Here are six quick tips to help you and your children get on the same page about screen time.
- Establish Some Simple Ground Rules
Start by setting up some simple rules for everyone to follow. These can include no phones during meal time, no screens a half hour before bedtime, or no computer time until after homework is complete. These basic rules should reflect your family’s values and correspond with any established routines. Utilize your family’s strength of teamwork by working together to establish these rules. Doing so creates a sense of ownership and accountability in the process
- Choose Quality Over Quantity
Rather than set a specific number of hours your children are allowed to be online, try starting a conversation about what they love and why they love it. Not only will this help you get to know your child better, but it can encourage their strengths of curiosity and love of learning by letting them spend time with something they really enjoy. If your child likes Harry Potter, for example, set them up on Pottermore or find some games related to the books. This way they are engaging with something they enjoy rather than spending mindless time scrolling through Netflix or YouTube.
- Find Appropriate Time To Spend Online
Be intentional and mindful in setting aside time for your kids to be online. Sit down together as a family to develop, discuss, and create these rules. Discuss with them your daily schedules and routines and make sure screen time isn’t interfering with homework, family time, or extracurriculars. Remind them that screen time right before bed may interrupt their sleep. Reinforce the importance of completing their homework before jumping into a game of Fortnite. This will help them be more responsible about the time they choose to be online and develop their strength of self-regulation.
- Understand What Is and Is Not Appropriate
Discussions about social media and screen time provide a great opportunity to reinforce your family’s values and to build on their strengths of judgment and social intelligence. While the internet is an awesome repository of all of the world’s collected knowledge and cat pics, it is also home to some pretty dark stuff. Empower your child to have fun and discover, but make sure they are equipped with the knowledge to avoid things like cyberbullying online predators, or malicious software. Utilize tools such as Google Safe Search Kids, a custom search engine that uses Google’s SafeSearch features along with additional filtering to block potentially harmful material. Establishing a relationship built on trust will let your child feel safe coming to you with any concerns that they have about inappropriate things they may see or encounter on the internet.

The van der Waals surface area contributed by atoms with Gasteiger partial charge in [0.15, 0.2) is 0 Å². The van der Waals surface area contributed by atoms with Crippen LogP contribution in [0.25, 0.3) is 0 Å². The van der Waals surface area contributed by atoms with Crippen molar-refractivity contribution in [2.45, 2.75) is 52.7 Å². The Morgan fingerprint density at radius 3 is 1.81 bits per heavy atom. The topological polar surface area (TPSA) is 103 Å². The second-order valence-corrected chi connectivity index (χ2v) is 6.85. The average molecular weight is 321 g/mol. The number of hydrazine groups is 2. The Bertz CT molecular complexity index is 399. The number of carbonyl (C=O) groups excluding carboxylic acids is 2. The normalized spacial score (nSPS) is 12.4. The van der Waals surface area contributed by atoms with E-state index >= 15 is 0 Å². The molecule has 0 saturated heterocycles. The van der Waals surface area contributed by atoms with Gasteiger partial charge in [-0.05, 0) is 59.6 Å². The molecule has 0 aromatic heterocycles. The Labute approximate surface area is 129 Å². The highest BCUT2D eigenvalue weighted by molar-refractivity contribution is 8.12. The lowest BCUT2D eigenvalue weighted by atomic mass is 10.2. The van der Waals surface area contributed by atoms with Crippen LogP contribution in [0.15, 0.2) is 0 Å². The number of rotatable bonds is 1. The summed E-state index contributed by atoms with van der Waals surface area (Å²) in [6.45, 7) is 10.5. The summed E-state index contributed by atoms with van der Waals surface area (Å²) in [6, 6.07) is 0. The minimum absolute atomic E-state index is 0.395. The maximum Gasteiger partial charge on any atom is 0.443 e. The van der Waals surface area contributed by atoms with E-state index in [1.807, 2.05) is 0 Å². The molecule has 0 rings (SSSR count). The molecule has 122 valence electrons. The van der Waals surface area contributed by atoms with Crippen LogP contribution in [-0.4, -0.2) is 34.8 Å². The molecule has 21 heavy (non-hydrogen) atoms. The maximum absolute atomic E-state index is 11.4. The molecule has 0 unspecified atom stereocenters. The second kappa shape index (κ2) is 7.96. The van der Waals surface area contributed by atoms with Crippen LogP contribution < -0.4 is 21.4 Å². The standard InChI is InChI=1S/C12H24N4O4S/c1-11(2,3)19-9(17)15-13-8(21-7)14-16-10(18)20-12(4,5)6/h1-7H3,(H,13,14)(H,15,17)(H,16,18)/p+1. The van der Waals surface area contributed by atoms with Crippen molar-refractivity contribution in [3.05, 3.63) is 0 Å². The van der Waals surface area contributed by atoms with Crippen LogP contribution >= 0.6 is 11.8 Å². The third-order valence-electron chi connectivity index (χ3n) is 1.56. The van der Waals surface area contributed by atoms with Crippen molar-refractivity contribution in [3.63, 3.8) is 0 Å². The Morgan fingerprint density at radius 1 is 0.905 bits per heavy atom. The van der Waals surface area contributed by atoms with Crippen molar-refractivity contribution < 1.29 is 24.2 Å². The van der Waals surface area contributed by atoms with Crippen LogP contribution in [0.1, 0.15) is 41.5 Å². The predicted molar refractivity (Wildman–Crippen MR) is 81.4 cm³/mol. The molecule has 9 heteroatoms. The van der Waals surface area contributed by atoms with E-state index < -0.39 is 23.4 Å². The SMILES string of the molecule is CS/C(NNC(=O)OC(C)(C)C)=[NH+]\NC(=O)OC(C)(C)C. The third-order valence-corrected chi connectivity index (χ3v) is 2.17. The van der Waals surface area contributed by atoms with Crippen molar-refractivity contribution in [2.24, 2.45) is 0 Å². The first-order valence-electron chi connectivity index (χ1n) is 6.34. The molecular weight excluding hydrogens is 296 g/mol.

- Model Appropriate Screen Time Yourself
Kids are observers of their world. Remember that. When you are having a conversation with your child make sure you are present and fully engaged. Put your phone on silent and put in on a table or desk. Being intentional about this will encourage your daughter or son to do the same. Make sure you comply with the ground rules you established. No phones at dinner or before bedtime. If your kids (or you) need a little help in this department check out the app Moment. It helps you track how much time you spend on your iPhone or iPad. You can set limits and even connect to and monitor your entire family’s usage. It can be eye-opening to see just how much time is being spent online. And most importantly, make sure to never text while driving!
- Have Some Analogue Fun
The internet has had a profound impact on our lives. It has made many things easier, more convenient, and even more fun. It allows us to connect and stay connected to friends, family, and the world around us. But, don’t forget the time before the iPhone, before AOL, or before that first PDA or dial-up connection. Approach some non-digital activities with zest. Read paperback books together. Take a walk, hike, or bike ride. Dust off the old board games and have a family game night. Check out our Parenting Resources page for more fun things to do. Value balance in your life between the internet and IRL.